I thought it would also be interesting to take the Pickles photo and position it onto these photos to see if they matched up but this proved inconclusive as they both seemed to match quite well. Without being told where the photo was actually taken it’s impossible to really be sure. Though, the two water buoys present in the Pickles photo (to the left of the photo) suggest to me that the photo was taken near Hen holme & Lady holme, but I cannot be 100% sure.

Lilies of the Valley

Hen holme & Lady holme

However, one thing that did become apparent to me as I made these comparisons with the photos of the islands is the fact that the ‘monster’ was much closer to the photographer (Pickles) than it had first seemed. My first impression was that it was nearer to the islands you see in the background than it was to the photographer, but the islands in the Pickles photo are quite small and because of

Bownessie photo taken by Tom Pickles

uncropped photo (click for big version)

the lack of any other detail in the photo (boats, objects in the water, a shore line in the distance) the distance between the islands, the object and the photographer is really quite misleading.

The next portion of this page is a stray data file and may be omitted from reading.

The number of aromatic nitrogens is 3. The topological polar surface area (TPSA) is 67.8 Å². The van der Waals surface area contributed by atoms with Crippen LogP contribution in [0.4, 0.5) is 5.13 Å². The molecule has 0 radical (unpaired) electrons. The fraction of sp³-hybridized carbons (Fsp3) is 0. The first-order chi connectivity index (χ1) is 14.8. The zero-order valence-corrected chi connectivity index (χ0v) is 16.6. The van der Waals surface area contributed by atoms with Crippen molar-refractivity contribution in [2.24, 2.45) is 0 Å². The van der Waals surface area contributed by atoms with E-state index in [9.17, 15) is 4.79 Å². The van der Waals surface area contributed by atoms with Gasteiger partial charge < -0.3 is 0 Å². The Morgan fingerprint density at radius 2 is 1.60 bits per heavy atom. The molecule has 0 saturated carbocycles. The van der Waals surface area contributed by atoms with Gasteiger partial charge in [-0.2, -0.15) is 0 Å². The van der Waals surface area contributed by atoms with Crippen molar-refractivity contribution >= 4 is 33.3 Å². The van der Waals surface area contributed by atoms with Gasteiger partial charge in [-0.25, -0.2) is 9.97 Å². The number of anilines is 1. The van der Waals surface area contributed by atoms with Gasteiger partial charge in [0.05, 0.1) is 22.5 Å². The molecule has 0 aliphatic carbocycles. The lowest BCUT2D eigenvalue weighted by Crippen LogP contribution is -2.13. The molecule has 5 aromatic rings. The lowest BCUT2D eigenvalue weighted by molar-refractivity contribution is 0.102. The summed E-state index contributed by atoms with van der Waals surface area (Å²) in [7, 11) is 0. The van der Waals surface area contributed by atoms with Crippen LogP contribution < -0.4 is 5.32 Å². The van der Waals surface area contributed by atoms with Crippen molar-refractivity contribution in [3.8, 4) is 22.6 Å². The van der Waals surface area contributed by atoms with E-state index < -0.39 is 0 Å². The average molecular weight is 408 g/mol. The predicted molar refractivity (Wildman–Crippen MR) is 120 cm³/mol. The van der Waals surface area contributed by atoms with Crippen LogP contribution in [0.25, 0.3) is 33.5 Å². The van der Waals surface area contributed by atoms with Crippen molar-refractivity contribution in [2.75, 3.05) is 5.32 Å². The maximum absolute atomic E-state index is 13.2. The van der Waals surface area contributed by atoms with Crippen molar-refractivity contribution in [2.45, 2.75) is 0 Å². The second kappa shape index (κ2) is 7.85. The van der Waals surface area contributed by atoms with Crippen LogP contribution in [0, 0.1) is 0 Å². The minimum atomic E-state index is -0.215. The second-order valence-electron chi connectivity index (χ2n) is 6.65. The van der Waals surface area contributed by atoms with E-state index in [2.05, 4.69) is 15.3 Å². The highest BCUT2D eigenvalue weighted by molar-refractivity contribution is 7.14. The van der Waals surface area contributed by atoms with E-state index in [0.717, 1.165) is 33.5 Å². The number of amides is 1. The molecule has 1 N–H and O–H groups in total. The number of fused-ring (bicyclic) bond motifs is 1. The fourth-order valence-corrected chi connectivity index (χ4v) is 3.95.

The ‘monster’ couldn’t have been the size of three cars and show up in the photo as it did. With the proximity of the ‘monster’ to the kayak, it’s more likely to be the approximate size of a large swan. The cropped version that many newspapers are using almost creates the illusion that it is further away from the photographer, however, the full version that the Westmorland Gazette printed (right) shows otherwise.

If you look back up at the photo of the Pickles photo stuck on top of the photo of the Lilies of the valley islands you will notice there is a boat moored close to the right island that looks quite small because of how far away it is from the camera. For the ‘monster’ to be the size of three cars as claimed by Pickles, the monster would have needed to be much nearer the islands that it was for it to appear the size that it is in the photo.

This leads to the question of what the object could be. A small lake monster that Pickles mistook the size of? Or something altogether more mundane?

Well, as I was researching the photo a story broke on the Westmorland Gazette website that suggested it could all have been a hoax brought about through the use of a tyre.  It was reported that John Phillips, from Solihull, photographed a car tyre cut into four humps which was left in a bush near the lake shore. [6]

tyre discovered close to the shore